Play is one way that tamariki make sense of their world. This includes processing both good things and bad things that have happened. Tamariki dealing with trauma may need more time to play, may play differently, or may require more attention from whānau. Playing can be healing for the whole whānau in whatever form it takes.

The importance of play

Support tamariki to feel safe

It can be helpful for adults to understand the difference between tamariki ‘being’ safe and ‘feeling’ safe. Whānau can create a safe environment from an adult’s perspective, but this doesn’t necessarily mean that tamariki will understand this and naturally feel safe. All tamariki have different things they need to feel safe. Feeling this sense of safety is the most important thing for tamariki and will be most helpful in coping with trauma and healing.

During scary and uncertain times, keeping up the usual routines, such as having breakfast at the same time each morning or going to bed at the same time each night, can be beneficial for some tamariki.

When trying something new, whānau can talk about what will happen beforehand to give their child reassurance that things are under control.

Handout for whānau

The best environments for tamariki to thrive

A worksheet with simple things that tamariki need to thrive. It also has simple ideas of ways whānau can support tamariki when they are overwhelmed and needing some extra support.

pdf 1.9 MB

Reduce stress

Dealing with traumatic events can be stressful for everyone, but it’s important tamariki are free to deal with their own feelings without worrying about everyone else’s. This is because stress can have a very negative impact on pēpi and tamariki. They can sense when adults are stressed, and may take some of this stress on as well. They may also be reluctant to share their own feelings as they are worried about making others upset.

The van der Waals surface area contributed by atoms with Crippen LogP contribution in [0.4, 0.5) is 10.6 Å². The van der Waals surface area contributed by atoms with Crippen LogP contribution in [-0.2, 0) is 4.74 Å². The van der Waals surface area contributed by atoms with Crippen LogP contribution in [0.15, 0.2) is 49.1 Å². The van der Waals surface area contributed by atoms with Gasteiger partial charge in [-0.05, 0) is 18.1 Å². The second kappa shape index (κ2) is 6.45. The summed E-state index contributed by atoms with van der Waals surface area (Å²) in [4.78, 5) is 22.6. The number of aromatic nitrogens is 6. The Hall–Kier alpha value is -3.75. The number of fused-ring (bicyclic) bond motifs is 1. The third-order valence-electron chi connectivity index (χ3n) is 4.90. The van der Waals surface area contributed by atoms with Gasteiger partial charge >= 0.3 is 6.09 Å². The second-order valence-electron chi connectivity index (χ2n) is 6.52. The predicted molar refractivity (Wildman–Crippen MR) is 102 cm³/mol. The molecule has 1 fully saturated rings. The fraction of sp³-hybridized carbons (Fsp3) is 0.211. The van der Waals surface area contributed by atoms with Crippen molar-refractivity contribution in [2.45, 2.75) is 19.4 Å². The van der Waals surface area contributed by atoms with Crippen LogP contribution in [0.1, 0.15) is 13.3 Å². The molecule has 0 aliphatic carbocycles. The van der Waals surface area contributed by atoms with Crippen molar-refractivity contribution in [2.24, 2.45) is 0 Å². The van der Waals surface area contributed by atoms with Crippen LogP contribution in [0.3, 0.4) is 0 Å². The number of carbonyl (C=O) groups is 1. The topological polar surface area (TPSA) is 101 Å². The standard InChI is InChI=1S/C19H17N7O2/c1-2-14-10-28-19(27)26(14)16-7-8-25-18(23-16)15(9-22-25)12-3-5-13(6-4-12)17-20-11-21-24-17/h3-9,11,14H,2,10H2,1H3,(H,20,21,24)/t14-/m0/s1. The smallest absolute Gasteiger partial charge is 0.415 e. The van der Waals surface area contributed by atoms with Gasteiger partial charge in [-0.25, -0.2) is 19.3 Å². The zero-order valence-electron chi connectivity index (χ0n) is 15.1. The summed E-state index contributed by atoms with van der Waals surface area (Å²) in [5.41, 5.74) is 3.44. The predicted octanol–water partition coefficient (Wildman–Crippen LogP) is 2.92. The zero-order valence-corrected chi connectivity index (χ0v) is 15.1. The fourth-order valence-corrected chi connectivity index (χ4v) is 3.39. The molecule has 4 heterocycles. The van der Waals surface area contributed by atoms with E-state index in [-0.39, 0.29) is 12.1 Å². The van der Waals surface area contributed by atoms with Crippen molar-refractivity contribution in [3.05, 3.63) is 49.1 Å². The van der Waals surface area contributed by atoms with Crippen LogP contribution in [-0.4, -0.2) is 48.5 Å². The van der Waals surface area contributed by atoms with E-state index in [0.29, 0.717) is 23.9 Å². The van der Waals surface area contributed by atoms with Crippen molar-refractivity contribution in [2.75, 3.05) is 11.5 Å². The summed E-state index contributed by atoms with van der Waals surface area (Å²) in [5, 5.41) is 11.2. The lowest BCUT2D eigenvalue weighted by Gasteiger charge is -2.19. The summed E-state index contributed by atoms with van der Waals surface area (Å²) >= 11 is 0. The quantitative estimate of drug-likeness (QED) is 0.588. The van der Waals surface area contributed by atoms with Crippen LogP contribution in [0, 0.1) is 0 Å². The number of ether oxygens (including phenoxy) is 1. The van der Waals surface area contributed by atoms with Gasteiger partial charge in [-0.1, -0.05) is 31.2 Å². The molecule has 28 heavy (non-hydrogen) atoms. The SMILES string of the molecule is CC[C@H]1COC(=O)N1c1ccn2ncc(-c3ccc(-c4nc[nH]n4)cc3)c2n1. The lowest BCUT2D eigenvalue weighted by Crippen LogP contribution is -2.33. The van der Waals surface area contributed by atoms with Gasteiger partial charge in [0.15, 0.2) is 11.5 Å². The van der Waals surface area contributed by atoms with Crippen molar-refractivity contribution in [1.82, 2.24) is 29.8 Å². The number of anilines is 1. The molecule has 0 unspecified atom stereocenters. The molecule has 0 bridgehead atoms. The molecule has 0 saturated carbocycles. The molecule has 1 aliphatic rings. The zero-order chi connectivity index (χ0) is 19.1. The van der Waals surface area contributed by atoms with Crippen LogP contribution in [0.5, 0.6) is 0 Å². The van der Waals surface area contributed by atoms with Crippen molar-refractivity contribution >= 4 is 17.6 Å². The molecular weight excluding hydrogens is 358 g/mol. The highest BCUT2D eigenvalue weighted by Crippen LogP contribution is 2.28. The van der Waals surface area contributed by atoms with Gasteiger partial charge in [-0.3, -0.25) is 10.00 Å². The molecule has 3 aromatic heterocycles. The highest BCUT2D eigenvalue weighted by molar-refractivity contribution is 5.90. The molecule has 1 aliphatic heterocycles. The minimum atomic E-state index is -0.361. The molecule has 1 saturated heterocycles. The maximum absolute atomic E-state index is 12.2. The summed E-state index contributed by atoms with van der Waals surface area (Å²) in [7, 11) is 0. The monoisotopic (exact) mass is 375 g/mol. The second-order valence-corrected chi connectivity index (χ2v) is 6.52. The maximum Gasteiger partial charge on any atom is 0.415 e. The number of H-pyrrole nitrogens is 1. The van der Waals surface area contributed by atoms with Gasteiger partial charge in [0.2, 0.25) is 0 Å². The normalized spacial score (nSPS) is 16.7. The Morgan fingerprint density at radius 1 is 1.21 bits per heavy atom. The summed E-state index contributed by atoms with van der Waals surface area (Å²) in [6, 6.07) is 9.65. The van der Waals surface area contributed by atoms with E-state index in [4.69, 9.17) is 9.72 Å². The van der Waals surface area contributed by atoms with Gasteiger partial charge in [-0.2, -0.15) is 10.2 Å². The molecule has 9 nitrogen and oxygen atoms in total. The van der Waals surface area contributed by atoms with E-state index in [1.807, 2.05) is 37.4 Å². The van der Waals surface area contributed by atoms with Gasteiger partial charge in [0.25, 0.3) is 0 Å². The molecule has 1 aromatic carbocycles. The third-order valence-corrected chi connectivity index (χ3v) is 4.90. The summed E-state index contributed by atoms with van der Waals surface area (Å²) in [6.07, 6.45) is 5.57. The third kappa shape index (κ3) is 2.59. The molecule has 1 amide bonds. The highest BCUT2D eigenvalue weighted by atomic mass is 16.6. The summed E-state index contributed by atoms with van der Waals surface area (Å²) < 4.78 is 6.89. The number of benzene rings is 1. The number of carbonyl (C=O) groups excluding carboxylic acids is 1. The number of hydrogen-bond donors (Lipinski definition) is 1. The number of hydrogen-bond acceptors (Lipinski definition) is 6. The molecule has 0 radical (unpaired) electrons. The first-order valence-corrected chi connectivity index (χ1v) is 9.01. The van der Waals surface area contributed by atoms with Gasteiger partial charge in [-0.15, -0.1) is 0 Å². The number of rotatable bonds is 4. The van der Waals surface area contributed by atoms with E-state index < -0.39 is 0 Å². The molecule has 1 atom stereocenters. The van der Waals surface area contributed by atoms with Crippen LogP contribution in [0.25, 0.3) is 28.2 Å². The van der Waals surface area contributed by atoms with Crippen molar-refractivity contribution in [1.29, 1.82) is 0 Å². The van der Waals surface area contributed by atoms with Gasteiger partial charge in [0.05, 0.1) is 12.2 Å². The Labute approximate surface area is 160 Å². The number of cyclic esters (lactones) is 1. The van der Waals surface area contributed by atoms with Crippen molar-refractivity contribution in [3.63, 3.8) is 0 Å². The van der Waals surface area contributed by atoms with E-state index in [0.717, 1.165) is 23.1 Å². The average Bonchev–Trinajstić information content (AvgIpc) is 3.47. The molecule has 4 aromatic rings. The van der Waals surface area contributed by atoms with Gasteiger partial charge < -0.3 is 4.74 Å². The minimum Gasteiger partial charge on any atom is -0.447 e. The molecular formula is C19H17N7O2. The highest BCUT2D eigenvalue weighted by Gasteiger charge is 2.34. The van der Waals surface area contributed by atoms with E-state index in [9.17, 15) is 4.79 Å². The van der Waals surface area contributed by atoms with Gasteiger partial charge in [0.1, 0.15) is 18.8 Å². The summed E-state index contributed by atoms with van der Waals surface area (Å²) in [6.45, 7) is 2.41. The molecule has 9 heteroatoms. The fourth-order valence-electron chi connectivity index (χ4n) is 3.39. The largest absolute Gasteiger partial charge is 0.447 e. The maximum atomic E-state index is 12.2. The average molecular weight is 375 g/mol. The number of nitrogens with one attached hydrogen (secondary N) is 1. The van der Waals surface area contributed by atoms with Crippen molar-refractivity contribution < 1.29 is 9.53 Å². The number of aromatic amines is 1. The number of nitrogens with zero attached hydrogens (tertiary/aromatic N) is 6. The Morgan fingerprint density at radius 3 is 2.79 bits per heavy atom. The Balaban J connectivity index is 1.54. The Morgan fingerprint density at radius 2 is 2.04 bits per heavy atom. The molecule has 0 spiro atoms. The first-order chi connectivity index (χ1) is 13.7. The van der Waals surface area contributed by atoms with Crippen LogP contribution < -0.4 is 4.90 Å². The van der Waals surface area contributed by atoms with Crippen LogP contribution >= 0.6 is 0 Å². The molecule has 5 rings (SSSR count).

If parents are struggling, they can take small steps to look after their own health and wellbeing, such as making sure they get enough sleep, getting fresh air and exercise, eating well, and taking time for themselves to recharge. They can also seek help from whānau, friends, or professionals if needed.

Getting outside support

If whānau are worried about how their child is coping after a traumatic event or experience, they could talk to their family doctor, who can refer them to the right person. At times, adults will also benefit from accessing professional support.

Conversation ideas

What helps your child feel safe? How do you know when your child is feeling safe?
How would you know if your child was being affected by something that happened to them?
Who could you approach for advice if they needed some extra support to heal from their experience?
What are some enjoyable things you can do together as a whānau that might help the healing process?
Have you noticed any differences in how your child plays since the event? What might this tell you about how they are feeling and what they might need?
How do you manage stress? What do you do to take time for yourself?

Learn more

Brainwave Trust Aotearoa

Content adapted from our partner Brainwave Trust Aotearoa. Brainwave Trust has expertise in child and adolescent development, with a focus on brain development.

Visit Brainwave Trust Aotearoa(external link)